Healthy Living

5 Ways to Improve Your Mental Performance

As the average life expectancy continues to increase, it becomes more crucial than ever before for women to pay close attention to their cognitive functionality. The National Institute on Aging reports that most women who were born in 1900 did not live past their 50th year, but it is now common for people to live into their 80’s or beyond. 5.1 million Americans over the age of 65 currently have Alzheimer’s disease, and recent research indicates that the number of people affected by this medical condition is steadily rising. When you combine all of these facts together, it is no wonder that more patients than ever before are asking their doctors how to improve their brain health.

There are numerous things that you can start doing right now that will improve your daily mental performance and may provide you with a healthier brain in the long run. To help you get started, here are three easy to implement tips that are backed by a combination of medical studies and anecdotal evidence.

1. Retain Your Curiosity and Openness

Have you found yourself shutting down when given the opportunity to experience something new? Whether this happens because of fear or financial concerns, it is critical to find ways to continuously break out of your daily routines. Multiple studies have highlighted the importance of new experiences for good brain health, and even subtle changes can be beneficial. For example, if you always take the exact same path to your regular destinations, it can cause your brain to become more engaged if you occasionally shake things up by finding a different route home.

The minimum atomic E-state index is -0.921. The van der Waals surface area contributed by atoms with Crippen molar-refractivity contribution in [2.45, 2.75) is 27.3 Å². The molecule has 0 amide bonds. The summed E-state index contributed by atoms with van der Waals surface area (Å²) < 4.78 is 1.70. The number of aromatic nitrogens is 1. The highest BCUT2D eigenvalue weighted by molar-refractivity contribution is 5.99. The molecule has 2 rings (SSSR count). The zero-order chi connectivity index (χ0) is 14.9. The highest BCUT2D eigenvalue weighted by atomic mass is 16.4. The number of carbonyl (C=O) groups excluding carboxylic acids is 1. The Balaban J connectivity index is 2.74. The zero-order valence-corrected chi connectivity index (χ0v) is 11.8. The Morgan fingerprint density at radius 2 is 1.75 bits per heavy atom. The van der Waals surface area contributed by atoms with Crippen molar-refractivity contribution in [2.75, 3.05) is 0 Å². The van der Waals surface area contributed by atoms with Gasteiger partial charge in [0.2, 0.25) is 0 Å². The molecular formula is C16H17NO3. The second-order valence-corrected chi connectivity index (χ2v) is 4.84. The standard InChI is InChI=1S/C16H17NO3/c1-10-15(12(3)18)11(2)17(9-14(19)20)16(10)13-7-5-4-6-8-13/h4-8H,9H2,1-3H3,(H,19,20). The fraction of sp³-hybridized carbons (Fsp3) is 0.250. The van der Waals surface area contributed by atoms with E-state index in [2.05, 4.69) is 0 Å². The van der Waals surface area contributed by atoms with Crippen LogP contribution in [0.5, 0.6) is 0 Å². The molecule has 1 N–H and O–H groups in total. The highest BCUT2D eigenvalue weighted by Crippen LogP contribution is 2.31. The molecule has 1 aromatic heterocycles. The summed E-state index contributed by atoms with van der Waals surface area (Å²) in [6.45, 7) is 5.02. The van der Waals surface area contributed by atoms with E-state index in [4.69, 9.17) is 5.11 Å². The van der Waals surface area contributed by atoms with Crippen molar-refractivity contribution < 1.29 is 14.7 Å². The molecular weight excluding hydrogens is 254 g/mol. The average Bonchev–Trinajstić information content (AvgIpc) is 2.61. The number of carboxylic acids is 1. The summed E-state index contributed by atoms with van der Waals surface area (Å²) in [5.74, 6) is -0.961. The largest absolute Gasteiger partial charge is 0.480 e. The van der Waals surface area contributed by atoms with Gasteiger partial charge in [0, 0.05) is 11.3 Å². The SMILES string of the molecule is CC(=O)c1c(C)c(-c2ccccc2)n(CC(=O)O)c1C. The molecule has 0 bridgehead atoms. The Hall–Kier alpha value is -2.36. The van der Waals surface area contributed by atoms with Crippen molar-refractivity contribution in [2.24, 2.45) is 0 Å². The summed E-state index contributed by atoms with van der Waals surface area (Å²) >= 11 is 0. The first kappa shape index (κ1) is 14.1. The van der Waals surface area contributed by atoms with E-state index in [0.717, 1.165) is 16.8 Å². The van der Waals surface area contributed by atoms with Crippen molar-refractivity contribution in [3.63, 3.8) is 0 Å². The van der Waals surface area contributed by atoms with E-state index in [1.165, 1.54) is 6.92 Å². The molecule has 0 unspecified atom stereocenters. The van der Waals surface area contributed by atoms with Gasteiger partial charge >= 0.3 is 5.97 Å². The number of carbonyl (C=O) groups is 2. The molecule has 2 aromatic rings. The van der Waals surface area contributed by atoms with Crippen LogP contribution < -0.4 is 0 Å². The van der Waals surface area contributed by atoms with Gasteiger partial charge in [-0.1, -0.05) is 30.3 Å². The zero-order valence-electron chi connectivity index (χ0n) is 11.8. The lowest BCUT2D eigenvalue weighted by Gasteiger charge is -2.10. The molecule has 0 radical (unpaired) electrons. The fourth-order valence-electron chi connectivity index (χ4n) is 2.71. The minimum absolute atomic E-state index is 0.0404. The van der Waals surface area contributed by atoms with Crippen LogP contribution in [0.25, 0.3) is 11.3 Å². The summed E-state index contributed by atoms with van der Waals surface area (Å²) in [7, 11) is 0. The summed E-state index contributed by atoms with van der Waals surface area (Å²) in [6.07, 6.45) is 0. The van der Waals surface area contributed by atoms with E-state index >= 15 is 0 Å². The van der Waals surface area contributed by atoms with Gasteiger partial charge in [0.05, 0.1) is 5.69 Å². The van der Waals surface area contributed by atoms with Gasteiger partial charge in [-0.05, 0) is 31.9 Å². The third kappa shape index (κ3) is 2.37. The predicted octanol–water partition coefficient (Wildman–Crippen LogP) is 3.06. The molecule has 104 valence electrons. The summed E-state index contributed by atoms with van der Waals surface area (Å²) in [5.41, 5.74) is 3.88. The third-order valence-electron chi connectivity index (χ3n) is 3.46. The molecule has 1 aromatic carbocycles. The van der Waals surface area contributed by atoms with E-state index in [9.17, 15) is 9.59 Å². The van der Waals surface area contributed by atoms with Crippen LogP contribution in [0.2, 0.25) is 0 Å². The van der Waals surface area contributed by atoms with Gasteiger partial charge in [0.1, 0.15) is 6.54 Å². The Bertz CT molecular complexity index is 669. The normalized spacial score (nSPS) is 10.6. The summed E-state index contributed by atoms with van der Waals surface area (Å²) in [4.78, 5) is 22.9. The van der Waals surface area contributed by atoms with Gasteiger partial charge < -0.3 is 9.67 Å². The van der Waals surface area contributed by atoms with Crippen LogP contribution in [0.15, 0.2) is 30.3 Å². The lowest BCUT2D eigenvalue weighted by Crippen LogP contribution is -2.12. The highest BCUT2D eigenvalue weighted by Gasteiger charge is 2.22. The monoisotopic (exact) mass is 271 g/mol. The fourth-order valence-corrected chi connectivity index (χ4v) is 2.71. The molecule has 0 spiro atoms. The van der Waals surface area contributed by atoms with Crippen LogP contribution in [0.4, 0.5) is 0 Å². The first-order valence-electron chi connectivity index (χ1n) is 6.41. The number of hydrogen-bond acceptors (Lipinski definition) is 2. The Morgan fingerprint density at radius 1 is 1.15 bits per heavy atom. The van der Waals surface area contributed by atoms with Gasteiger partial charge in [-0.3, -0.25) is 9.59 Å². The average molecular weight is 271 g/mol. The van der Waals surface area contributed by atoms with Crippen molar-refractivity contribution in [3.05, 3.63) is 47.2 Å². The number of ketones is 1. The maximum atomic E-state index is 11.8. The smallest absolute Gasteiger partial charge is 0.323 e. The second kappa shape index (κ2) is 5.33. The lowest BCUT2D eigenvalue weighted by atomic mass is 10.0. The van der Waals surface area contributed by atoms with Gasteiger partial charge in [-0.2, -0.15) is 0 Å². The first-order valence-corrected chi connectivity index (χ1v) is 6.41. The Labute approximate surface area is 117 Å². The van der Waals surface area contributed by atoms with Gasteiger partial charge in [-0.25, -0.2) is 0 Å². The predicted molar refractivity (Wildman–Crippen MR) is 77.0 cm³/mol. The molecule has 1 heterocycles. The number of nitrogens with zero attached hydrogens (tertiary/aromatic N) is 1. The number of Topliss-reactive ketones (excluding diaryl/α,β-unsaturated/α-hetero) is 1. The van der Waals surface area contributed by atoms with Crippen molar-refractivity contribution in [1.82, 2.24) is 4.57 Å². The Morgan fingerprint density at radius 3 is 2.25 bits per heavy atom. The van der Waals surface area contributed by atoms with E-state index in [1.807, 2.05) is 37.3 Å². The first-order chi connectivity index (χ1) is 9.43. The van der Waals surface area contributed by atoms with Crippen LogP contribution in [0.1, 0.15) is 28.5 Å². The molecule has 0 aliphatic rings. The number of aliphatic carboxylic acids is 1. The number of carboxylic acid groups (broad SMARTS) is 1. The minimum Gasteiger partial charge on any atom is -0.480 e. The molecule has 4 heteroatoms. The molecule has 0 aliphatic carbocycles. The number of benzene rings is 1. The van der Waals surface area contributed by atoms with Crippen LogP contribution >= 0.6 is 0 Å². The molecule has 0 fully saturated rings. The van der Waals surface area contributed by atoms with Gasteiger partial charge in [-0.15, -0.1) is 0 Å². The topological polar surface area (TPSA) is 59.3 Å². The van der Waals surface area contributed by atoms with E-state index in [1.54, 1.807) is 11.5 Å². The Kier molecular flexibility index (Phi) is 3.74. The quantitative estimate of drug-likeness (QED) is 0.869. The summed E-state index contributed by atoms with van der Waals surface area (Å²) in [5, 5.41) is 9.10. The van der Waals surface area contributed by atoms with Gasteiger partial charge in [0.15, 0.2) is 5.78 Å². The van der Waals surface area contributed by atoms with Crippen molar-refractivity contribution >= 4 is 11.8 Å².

You have most likely heard that reading, listening to classical music and completing puzzles can keep your brain active, and there is some evidence that this is true. However, this will only take you so far. Recent findings suggest that being open to experiences that are more mentally demanding such as learning a new language or creating art become especially beneficial as we age.

2. Steer Clear of Chronic Stress

Cortisol is the stress hormone, and having too much of this in your body can negatively impact many aspects of your life, including your cognitive performance, weight and ability to get a good night’s sleep. Some researchers even believe that exposure to a lot of stress during childhood can reduce the quality of your adult life, especially if you allow chronic stress to become a part of your daily life.

Repeated stress has been proven to cause cognitive impairments, and this can happen at any stage in your life. In fact, a study that was published last year found that women who spend a lot of time feeling stressed, moody or anxious have an increased risk of developing Alzheimer’s. Therefore, it is wise to take daily steps to reduce your stress levels. This can include walking for 20 minutes, spending at least 10 minutes reading, getting a massage, discussing your personal problems with a close friend or therapist and setting regular bed and wakeup times. Taking a nap once a day also has the potential to make you feel more rested and less stressed.

3. Cognitive Supplements